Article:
One of the assumptions in my book Untapped Church is that almost every church has high-capacity leaders who are willing to volunteer their time to help lead the church, but they are untapped (available but not used).

One of the common questions that I get from pastors is “how do you find those people?” So let me talk about how to spot one of these creatures in the wild! Most important are the spiritual indicators that you’d expect. In Acts 6 the apostles replaced themselves and staffed the food pantry ministry with “seven men of good repute, full of the spirit and of wisdom.” (Acts 6:3) That’s a pretty good starting place! Reputable, godly, and wise.

There also needs to be a sense of God’s call on the life of the volunteer. When I met with a dozen or so of our long-time high-capacity volunteer leaders and asked them what has kept them in the game without pay over the long haul, the main response came down to calling. They had a sense that they were doing this for God and not for me. For God and not for the church or for anyone else. Someone from your congregation isn’t just going to step into a demanding role without pay if the Spirit of God isn’t at their back. In addition to spiritual qualifications, there are some practical things that we have found our best volunteer leaders have in common. Here are a few of them:

  1. Available Time. This is not rocket science. Someone is not going to invest substantial time in ministry if they don’t have time to give. Certain people tend to have available time or at least more control of their time than others. Business owners, retired people, teachers and coaches (who tend to have an ‘off-season’), stay-at-home parents, people who work remotely, and others who have jobs where they control their own schedule.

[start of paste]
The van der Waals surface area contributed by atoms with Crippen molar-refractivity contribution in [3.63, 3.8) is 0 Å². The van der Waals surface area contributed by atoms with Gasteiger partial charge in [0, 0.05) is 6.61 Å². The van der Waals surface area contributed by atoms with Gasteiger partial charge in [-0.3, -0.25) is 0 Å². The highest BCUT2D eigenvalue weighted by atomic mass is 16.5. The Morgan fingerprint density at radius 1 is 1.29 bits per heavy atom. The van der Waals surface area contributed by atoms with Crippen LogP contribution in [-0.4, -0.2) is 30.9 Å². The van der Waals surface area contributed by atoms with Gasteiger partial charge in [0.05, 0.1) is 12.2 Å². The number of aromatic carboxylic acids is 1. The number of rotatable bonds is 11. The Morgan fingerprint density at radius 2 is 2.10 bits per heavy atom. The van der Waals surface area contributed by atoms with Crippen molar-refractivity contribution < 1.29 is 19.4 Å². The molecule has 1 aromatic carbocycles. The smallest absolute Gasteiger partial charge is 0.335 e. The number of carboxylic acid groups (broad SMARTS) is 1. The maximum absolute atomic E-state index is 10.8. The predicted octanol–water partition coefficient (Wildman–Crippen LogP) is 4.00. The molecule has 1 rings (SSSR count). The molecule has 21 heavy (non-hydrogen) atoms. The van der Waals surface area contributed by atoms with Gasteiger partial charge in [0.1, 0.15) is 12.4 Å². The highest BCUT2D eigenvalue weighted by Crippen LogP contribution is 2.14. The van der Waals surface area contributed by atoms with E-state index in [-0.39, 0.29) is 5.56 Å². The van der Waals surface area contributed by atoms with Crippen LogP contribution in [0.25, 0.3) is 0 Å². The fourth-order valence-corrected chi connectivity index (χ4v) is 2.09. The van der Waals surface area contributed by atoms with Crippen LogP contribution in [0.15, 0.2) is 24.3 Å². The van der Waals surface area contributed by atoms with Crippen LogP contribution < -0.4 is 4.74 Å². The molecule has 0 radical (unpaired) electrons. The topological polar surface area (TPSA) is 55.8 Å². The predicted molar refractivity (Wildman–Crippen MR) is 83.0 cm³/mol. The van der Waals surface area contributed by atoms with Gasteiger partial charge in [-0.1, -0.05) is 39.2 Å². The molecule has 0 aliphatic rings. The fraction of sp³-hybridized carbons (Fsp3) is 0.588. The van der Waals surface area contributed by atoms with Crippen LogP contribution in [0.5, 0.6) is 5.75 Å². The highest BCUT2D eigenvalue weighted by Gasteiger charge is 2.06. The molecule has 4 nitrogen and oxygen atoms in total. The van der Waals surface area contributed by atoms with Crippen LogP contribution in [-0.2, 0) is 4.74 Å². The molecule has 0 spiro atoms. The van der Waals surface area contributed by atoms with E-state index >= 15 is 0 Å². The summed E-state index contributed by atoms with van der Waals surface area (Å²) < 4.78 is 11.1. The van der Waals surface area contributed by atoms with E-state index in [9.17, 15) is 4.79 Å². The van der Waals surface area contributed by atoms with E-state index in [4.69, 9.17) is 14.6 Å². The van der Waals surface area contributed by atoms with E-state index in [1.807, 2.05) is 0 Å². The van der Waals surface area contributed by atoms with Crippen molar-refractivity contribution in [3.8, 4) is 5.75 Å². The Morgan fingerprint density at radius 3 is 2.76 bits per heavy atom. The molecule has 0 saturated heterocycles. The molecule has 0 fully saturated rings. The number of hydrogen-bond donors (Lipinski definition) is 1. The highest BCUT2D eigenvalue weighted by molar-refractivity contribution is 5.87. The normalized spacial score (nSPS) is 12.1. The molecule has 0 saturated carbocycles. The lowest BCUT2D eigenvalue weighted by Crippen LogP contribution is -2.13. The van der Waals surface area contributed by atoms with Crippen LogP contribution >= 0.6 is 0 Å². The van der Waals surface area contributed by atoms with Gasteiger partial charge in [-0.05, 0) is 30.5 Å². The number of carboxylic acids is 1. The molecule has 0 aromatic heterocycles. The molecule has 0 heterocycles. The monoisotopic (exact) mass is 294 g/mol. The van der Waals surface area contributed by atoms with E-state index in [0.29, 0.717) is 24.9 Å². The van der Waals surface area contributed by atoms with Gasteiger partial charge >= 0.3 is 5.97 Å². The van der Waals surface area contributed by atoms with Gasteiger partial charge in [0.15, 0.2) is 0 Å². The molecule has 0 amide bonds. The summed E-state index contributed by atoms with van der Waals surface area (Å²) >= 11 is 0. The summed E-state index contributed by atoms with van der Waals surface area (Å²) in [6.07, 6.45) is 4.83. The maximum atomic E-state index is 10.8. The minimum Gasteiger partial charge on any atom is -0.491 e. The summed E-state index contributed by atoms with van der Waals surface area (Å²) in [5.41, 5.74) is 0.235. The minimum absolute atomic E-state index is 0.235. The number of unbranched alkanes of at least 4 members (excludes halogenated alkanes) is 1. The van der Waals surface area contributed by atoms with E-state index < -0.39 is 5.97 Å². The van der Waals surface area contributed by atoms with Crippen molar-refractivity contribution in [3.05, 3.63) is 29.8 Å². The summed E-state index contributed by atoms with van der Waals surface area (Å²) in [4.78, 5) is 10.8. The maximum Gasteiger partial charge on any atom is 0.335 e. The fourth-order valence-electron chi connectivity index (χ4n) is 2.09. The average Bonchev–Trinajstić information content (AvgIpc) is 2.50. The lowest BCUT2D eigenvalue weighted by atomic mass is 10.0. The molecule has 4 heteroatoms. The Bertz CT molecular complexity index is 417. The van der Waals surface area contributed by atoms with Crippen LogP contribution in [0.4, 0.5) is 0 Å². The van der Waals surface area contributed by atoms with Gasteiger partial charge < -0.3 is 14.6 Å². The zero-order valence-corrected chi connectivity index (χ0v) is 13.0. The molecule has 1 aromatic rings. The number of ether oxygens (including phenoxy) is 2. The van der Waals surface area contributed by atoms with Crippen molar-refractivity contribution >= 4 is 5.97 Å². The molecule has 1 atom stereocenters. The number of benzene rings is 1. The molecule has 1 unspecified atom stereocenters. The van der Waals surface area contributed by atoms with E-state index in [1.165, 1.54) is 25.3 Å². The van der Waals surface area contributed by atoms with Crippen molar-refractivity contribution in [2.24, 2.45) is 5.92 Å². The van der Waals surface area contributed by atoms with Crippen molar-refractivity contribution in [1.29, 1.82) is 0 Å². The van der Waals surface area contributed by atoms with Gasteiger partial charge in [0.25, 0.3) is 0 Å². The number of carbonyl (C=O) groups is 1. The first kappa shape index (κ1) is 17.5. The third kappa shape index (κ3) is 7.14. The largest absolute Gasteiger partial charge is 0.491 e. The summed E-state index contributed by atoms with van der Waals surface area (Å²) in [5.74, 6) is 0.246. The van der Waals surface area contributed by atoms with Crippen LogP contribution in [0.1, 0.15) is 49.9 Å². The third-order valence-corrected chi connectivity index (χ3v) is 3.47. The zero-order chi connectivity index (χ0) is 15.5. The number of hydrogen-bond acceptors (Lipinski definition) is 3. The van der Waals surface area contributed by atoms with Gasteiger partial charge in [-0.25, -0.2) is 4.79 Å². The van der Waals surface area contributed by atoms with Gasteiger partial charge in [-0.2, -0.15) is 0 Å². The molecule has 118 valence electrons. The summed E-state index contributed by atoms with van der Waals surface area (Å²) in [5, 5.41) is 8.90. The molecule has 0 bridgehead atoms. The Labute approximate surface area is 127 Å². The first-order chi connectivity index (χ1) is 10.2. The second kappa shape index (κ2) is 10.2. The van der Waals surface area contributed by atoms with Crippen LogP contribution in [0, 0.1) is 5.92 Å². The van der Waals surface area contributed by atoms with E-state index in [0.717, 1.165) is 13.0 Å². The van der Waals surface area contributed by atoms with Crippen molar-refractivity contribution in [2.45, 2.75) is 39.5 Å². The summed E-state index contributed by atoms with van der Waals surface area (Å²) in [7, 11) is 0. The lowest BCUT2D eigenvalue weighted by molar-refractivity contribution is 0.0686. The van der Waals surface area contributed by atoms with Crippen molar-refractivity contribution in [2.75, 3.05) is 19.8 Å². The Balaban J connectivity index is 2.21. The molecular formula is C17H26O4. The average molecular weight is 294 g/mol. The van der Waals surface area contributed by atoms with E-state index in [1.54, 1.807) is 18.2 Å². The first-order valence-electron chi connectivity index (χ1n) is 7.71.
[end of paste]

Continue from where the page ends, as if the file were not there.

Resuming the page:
2. Already Busy. I promise I’m not contradicting myself. Yes, they need available time, but you’re also not looking for someone who has TONS of free time. High-capacity volunteers are high-capacity for a reason. They get stuff done! Your invitation to a challenging assignment is not an attempt to run them ragged or to take away from their family time. Your offer will hopefully cause them to re-consider their current obligations, reprioritize, and drop some things so that they can serve in your volunteer role. But your best volunteer leaders are probably already busy with projects personally and professionally.
  3. All about the Mission. Your best potential leaders should really resonate with where your church is headed. There should be something about the initiatives that your church is pursuing that ignite their imagination. If this sounds foreign to you, the first step may be to spend some time clarifying the vision and direction of your church. But if they are the right volunteer leader when you start talking about who you are reaching, where you are going and what you are planning for the future, you should sense that something has clicked with them.

What to Look OUT for in a High-Capacity Volunteer

Just like there are things to look for, there are also things to look OUT for when you are bringing leaders onto your team.

  1. Endless Free Time. If the person is known for being really laid back, feet kicked up, and binge-watching Netflix series endlessly, they are probably not the person you are looking for. Available time doesn’t mean endless free time.
  2. If the person says yes to everything. If they always have their fingers in 20 things but never do any of them well. If they start a bunch of projects and don’t finish them, they are not the right person for you. Already busy doesn’t mean overcommitted.
  3. Personal Agendas. You want new ideas and even strong opinions, but beware of personal agendas. If the person is too eager that you “finally asked” because they’ve been wanting to “make some changes around here,” and “this is how my last church used to do it,” you will both end up frustrated by giving them too much authority. All about the mission is different than all about MY mission.